If the latter goal is embraced with the zeal with which the 24-year-old Abuljadayel exudes and attacks every training session, she believes great things beckon for Saudi Arabian sport, despite the country’s unremarkable Olympic track record. The Kingdom has claimed only three medals — one silver and two bronze — in 10 appearances at the Olympics. Saudi Arabian women were first allowed to compete at the Games at London 2012 following pressure from the International Olympic Committee.
Abuljadayel said: “Gold is not impossible. We’ve seen many countries winning gold. But in order to win gold, you need to go the extra mile.
“It’s (about) hard work, dedication and patience for years. If there’s a will, there’s a way.
“Eventually if you really want to be the best in the world, of course you can be the best in the world. I live in a society right now that provides other Saudi girls with these kinds of opportunities.
“It’s up to them to take them and take (sport) to the next level.”
Abuljadayel lamented the fact she was denied such opportunities, and described being unable to attend sports events in her homeland as “a huge miss.”
Yet even so, the 24-year-old would not be deterred from pursuing her passion for sport.
“Along with my friends I was part of a football team and we organized matches in our school in Riyadh. All proceeds from the matches went to the workers in our school,” she said.
Abuljadayel never dreamed of participating in the Olympics. But then came the watershed moment in the summer of 2012 when the ban on Saudi Arabian women taking part was lifted, shortly before the London Games and 800 meter runner Attar joined judo player Wojdan Shaherkani to make history.
Attar provided one of the stand-out images of the those Olympics when, resplendent in a white hijab and vibrant green, long-sleeved jacket, she became the first woman from the Kingdom to compete at the Games. The then 19-year-old received a standing ovation and worldwide acclaim for her landmark achievement, despite finishing last in her qualifying heat by some distance.
Abuljadayel was so inspired that she joined the track team of Northeastern University in Boston, Massachusetts, where she studied architecture. Just four years later she was one of four females competing for Saudi Arabia at the Rio Olympics.
She finished seventh in her 100 meter heat, but she was also widely lauded for her pioneering feat.
Now Abuljadayel hopes to enhance her reputation by qualifying for the 2020 Olympics in Tokyo. And, if she does, she will not just be content to take part like she did when she was in Rio.
Abuljadayel, who just months before her Olympic debut set a national record in the 60 meters at the World Indoor Championships in Portland, Oregon, said: “It was a milestone that I reached Rio, but I feel like it’s just the beginning of the road. It gave me experience to prepare me for the next step. For me, that’s qualifying for the upcoming rounds. That’s definitely my goal.
“If I go to the next Olympics, I will definitely know what to expect and how to react and the amount of work to put in.”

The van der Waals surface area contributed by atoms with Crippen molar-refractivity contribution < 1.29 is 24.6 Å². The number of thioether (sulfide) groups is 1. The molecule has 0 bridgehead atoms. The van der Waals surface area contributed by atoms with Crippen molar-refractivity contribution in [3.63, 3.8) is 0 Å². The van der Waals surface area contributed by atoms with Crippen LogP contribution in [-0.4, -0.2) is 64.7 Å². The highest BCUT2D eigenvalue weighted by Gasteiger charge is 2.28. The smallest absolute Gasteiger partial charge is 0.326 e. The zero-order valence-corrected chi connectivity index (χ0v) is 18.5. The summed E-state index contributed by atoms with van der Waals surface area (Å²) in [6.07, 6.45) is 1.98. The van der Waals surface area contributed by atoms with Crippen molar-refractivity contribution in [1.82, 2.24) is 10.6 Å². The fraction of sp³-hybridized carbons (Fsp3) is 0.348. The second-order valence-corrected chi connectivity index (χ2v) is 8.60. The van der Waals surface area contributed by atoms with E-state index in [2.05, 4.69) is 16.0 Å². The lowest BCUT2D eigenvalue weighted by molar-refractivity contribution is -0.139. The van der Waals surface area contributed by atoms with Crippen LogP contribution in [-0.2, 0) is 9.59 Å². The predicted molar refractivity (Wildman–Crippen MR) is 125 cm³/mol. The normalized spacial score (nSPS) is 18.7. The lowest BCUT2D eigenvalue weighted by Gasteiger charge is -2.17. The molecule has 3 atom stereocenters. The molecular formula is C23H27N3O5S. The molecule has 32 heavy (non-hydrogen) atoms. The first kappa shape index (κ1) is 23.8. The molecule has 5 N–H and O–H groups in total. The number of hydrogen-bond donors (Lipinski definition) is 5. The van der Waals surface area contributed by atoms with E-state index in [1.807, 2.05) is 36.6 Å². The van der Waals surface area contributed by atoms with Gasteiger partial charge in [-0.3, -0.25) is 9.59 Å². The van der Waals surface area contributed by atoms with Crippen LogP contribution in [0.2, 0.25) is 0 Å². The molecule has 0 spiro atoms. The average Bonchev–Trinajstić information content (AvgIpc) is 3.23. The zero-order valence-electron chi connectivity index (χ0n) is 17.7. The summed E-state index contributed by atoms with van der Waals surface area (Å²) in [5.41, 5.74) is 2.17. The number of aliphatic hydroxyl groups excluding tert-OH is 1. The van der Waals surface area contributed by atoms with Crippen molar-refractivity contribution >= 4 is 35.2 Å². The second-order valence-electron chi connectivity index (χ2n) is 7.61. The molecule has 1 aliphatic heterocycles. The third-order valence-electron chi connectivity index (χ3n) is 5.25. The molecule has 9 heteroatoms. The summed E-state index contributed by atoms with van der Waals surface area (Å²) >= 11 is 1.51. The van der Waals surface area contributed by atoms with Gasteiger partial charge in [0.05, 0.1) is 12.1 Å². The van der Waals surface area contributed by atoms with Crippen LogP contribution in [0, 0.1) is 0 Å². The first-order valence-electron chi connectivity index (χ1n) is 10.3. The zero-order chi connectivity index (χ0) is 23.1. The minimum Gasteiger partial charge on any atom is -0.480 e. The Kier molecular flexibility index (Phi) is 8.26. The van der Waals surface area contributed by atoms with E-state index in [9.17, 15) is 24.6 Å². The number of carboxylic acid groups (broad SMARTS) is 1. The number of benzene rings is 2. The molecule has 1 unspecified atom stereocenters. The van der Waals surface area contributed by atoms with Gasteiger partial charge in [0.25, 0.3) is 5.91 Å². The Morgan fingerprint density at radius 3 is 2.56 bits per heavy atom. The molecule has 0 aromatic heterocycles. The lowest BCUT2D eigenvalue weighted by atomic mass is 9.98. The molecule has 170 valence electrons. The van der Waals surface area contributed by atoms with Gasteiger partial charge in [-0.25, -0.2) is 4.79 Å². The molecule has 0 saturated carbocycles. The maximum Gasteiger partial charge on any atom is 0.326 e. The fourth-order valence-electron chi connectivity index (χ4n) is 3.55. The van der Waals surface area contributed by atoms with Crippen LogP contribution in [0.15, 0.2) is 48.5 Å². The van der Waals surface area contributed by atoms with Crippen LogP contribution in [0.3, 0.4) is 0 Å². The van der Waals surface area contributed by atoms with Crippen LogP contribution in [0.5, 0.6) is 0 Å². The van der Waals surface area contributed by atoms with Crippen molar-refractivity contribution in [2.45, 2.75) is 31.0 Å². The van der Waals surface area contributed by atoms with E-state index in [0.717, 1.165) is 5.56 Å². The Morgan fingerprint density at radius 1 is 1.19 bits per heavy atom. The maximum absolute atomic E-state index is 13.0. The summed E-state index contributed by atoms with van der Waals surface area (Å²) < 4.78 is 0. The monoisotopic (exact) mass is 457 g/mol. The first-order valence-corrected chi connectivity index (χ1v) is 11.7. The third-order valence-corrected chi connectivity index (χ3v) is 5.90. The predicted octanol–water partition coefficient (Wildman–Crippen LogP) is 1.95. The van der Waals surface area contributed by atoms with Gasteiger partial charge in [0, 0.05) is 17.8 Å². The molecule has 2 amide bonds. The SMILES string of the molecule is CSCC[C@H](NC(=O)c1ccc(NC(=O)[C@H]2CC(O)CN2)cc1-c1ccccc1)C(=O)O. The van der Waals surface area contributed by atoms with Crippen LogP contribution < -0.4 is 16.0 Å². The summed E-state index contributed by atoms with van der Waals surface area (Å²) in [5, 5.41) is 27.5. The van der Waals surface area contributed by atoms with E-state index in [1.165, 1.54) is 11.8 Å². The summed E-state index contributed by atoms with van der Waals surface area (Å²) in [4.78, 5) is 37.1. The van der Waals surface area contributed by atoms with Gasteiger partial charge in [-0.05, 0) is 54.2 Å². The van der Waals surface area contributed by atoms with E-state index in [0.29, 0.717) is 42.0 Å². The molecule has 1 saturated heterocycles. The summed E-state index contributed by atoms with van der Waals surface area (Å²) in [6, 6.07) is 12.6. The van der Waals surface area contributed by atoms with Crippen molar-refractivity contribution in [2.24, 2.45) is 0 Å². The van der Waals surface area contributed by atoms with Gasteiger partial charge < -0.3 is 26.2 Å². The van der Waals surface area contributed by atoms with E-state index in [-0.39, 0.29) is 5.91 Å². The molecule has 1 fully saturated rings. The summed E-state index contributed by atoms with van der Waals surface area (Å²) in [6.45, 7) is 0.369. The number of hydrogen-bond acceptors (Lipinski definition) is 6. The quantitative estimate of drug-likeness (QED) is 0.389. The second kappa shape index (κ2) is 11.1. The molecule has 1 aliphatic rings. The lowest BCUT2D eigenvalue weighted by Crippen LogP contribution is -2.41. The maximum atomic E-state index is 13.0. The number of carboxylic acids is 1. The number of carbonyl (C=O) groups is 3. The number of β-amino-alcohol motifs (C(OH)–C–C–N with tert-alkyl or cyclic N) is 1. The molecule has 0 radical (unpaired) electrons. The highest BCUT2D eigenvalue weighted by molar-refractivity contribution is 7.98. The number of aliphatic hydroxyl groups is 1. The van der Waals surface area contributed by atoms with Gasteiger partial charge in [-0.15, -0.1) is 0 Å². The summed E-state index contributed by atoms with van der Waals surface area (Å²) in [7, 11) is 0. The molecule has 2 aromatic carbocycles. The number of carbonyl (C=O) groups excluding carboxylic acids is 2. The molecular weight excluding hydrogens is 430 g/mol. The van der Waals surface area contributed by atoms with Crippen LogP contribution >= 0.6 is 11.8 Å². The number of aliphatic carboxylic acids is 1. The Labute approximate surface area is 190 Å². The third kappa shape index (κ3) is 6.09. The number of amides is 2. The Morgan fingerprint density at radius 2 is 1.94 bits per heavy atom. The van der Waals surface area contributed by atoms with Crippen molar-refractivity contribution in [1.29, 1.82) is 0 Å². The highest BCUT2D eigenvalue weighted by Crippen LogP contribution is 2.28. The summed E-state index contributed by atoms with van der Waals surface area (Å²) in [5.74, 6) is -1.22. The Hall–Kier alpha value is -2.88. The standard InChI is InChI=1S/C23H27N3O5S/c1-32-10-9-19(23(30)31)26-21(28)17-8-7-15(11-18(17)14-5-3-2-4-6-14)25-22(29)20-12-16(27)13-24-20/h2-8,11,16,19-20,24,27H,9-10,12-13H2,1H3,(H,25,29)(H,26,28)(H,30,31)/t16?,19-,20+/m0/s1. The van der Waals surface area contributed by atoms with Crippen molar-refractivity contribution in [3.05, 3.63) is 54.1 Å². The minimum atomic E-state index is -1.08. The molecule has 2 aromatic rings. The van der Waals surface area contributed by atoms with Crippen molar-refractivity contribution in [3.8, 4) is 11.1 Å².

Before then, however, she has her work cut out adapting to a change of discipline after switching from the 100 meters to the 400 meters. Her coach felt that the statuesque six-footer’s stride pattern would better suit longer distances.
The doughty Abuljadayel seems equipped for any challenge she faces on and off the track, though, including that of being a role model in her homeland and the Middle East in general. Eloquent and animated, she has also excelled academically, becoming an
accredited architect, after being awarded her bachelor’s and master’s degrees.
“I feel like my experience can help motivate others. Before me there was no one. No one had run the 100 meters,” she said.
“So, if a girl thought: ‘I want to run the 100 meters’ before I did it in Rio, she would think: ‘But no one did it before, why would I?’. But after I ran the race, she would think: ‘Oh, she did it, so can I.’ That’s actually great. I hope I can be a role model.
“But that’s up to people, not me. What I can deliver is results and hope those results inspire people. If it’s in Saudi Arabia, great. If it’s outside of (the country) even better.
“At the end of the day, I am a proud Saudi citizen and I hope my community is proud of me.”
Abuljadayel, who has trained in the US and Berlin, said that her own role model is someone outside of sport — her mother Suraya.
Of her galvanizing impact, she said: “She’s the one that I go to, she’s the one I call. She’s a huge factor in my success. She was there in Rio, at the World (Indoors) Championships and all my competitions. Having this unconditional support for me means the world.”
Abuljadayel, who is currently taking a break from training, enjoyed watching the Green Falcons play at the recent World Cup. She even traveled to Switzerland last month to attend the inaugural Julius Baer Zurich E-Prix, the penultimate race of the 2017/18 all-electric ABB FIA Formula E Championship season, describing it as “inspiring” and “a one-of-a-kind experience.”
Her visit was also symbolic because the championship — which was launched in 2014 — will make its Middle East debut in Riyadh on Dec. 15, the 10-team discipline’s 2018/19 season-opener.
Abuljadayel is “really excited” about the race, particularly because it is set to include activities for women just months after they were first allowed behind the wheel in the country.
“I feel it’s going to be a wonderful opportunity to inspire the millennials and other people in Riyadh to witness such a new and innovative sport that can give you entertainment but with sustainable solutions,” she said.
“The Riyadh race agreement is for 10 years, so this will really accelerate the development of the sport in the Kingdom. It’s held in cities like New York, Berlin and Shanghai and the advent of hosting this in Riyadh opens up lots of opportunities for driving enthusiasts in the country, including women.”


SARAH ATTAR: Attar was the first Saudi Arabian woman to compete at the Olympics. She came last in her 800 meter heat in London but won the hearts of fans around the world. The photo of her crossing the finish line in 2012 is one of the truly iconic sporting images of the past decade. She followed up her London run by moving up to the marathon in Rio four years later. 

WOJDAN SHAHERKANI: Shaherkani took up judo thanks to her father being a judo referee. It was a decision she would not regret as she became the second woman from Saudi Arabia to take part at the Olympics. The 22-year-old was a blue belt when she competed in the London Games and she said: “In the future we will and I will be a star for women’s participation.”

ASEEL AL-HAMAD: Al-Hamad is the first female member of the Saudi Arabian Motorsport Federation and is also on the FIA Women in Motorsport Commission. She drove a lap of the French Grand Prix’s Le Castellet circuit in a Formula One car on the day the ban on women driving on the Kingdom’s roads was lifted. “Today is the birth of women in motorsport,” she said.